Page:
In the age of technology, communication methods for teachers have evolved rapidly. Communication between teachers, students, and parents is increasingly conducted by email and text messaging. In addition to its many benefits, technology also poses new privacy risks. As an educator, maintaining privacy and security should be a top priority when communicating electronically. Text messaging is convenient, but standard SMS messages have serious privacy risks. Mobile carriers and hackers can easily intercept text messages since they are not encrypted. Texts are lost once they are sent. Unknowingly or without your permission, your messages could be viewed, shared, or exploited. This presents obvious issues for teachers who often exchange confidential student information or sensitive discussions over text. A more secure texting method is needed.
Potential solutions for secure texting
There are a few different solutions that facilitate more private text messaging:
Encrypted end-to-end apps
The encryption provided by Signal and WhatsApp is end-to-end. This means only the sender and recipient read the messages. Not even the app provider accesses the content. While this is better than standard SMS, there are still concerns. Users’ metadata (whom you talk to, when, etc.) is still visible to these companies. The apps have security vulnerabilities that leave messages exposed. Encrypted apps also require the recipient to have the app too.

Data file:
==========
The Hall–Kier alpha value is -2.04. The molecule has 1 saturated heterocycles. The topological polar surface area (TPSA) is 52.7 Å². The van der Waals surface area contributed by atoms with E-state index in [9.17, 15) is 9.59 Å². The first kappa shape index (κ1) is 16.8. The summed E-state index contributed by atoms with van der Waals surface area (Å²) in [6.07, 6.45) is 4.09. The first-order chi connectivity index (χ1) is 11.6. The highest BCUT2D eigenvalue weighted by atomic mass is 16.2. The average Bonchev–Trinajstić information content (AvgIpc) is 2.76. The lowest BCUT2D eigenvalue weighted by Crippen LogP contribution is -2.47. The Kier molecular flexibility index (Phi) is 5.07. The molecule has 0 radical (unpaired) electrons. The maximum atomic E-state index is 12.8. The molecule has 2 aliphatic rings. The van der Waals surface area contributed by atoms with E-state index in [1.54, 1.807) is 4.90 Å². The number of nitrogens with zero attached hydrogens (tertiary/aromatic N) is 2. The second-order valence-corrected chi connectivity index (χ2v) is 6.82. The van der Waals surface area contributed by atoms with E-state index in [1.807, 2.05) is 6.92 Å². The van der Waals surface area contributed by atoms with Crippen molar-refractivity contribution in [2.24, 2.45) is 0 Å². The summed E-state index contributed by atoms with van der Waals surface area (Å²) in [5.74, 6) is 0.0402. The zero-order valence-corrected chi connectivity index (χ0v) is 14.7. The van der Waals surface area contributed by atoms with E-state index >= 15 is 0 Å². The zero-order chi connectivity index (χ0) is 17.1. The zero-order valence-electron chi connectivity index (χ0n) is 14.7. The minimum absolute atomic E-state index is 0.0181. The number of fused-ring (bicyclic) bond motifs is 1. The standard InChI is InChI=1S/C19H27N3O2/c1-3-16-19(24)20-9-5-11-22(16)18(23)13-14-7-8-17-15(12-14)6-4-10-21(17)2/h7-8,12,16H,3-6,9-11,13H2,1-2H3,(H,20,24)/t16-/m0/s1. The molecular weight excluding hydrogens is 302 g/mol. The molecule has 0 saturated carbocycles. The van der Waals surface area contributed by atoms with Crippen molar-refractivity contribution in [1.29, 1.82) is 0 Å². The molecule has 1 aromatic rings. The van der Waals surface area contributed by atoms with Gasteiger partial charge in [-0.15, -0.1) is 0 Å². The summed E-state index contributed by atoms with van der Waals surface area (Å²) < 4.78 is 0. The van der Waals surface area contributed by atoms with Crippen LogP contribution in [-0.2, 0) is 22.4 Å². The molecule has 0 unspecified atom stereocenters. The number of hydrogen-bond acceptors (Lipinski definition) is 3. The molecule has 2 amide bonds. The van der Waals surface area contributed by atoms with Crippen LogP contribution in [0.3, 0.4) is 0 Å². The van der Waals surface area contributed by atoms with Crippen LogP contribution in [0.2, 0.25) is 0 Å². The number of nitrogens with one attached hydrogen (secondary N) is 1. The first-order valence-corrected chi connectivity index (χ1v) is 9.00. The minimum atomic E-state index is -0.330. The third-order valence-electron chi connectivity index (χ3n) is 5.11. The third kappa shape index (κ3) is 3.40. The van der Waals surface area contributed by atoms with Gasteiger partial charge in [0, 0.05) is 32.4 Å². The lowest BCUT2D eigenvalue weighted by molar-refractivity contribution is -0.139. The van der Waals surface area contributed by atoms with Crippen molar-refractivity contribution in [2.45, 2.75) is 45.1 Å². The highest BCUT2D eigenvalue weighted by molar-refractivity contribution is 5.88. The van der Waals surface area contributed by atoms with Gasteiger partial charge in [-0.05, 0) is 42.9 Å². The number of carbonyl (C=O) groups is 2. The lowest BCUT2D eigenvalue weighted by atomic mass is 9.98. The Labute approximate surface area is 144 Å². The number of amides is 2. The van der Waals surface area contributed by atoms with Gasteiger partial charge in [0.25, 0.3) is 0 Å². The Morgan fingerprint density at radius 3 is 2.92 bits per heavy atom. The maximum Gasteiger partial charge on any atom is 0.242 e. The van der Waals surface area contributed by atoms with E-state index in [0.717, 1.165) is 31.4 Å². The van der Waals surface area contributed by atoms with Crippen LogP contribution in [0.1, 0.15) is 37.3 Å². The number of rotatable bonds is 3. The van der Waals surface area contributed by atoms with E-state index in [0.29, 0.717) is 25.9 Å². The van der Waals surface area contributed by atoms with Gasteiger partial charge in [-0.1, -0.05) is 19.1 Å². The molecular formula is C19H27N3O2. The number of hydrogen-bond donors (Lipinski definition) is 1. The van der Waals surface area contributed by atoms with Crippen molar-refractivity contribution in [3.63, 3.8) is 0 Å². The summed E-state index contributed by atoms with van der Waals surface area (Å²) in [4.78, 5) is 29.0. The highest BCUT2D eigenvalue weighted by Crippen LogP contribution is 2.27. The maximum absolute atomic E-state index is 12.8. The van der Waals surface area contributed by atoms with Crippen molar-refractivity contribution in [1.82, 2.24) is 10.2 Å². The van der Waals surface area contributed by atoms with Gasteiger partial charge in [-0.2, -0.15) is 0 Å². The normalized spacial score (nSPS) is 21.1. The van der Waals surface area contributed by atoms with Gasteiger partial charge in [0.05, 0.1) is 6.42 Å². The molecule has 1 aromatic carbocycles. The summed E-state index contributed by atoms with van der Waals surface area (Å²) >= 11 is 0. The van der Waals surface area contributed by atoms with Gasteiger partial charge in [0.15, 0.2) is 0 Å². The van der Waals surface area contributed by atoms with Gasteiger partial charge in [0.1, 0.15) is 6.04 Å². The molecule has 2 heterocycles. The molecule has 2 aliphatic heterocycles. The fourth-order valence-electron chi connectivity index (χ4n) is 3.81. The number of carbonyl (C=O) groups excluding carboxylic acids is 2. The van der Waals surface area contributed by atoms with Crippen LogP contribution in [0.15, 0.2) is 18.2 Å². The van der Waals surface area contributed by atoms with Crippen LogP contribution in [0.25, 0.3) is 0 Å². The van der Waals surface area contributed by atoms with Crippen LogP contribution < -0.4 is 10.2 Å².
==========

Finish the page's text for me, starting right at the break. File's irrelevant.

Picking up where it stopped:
Disappearing message apps
Snapchat and other apps allow users to set timers for messages to be deleted automatically after being read. It prevents content from being accessible long-term. However, screenshots and other ways to save messages still compromise this. Metadata is accessible to app companies even if messages are deleted.
Private note services
Private note services like PrivNote provide one-time use, self-destructing notes. You don’t even need an app – they work through web browsers. The recipient views the message once then it’s permanently deleted from the private server. No accounts or logins are required. This eliminates long-term data access and collection by apps, increasing privacy. But it lacks the encryption of other services. Find out more here tornote.io
Secure texting tips for teachers
When evaluating secure texting options, there are a few key factors for teachers to consider:
- Encryption methods – Ensure messages are encrypted in transit and at rest to prevent unauthorized access.
- Metadata visibility – Choose options that limit metadata collection and visibility to protect your communication patterns.
- Ease-of-use – The more convenient the app or service, the more likely teachers will use it consistently. Look for no login requirements.
- Student safety – Guarantee only school personnel access messages to keep student data safe. Avoid public apps.
- Compliance – Make sure your choice complies with district policies, privacy laws like FERPA, and records regulations. Consult officials if unsure.
- Training – Educate faculty and staff on the proper use of the texting method to maintain security. Update procedures as needed.
- Backups – Do not store sensitive information long term. Encrypt backups and store them according to policy.
- Context clues – Be mindful of context clues in messages that could identify students if exposed. Aim for vague, professional language.
The privacy risks are real, but taking the proper precautions allows educators to utilize the efficiency of secure texting. With strong encryption, limited metadata collection, and automatic deletion of messages, services like PrivNote empower teachers to communicate securely.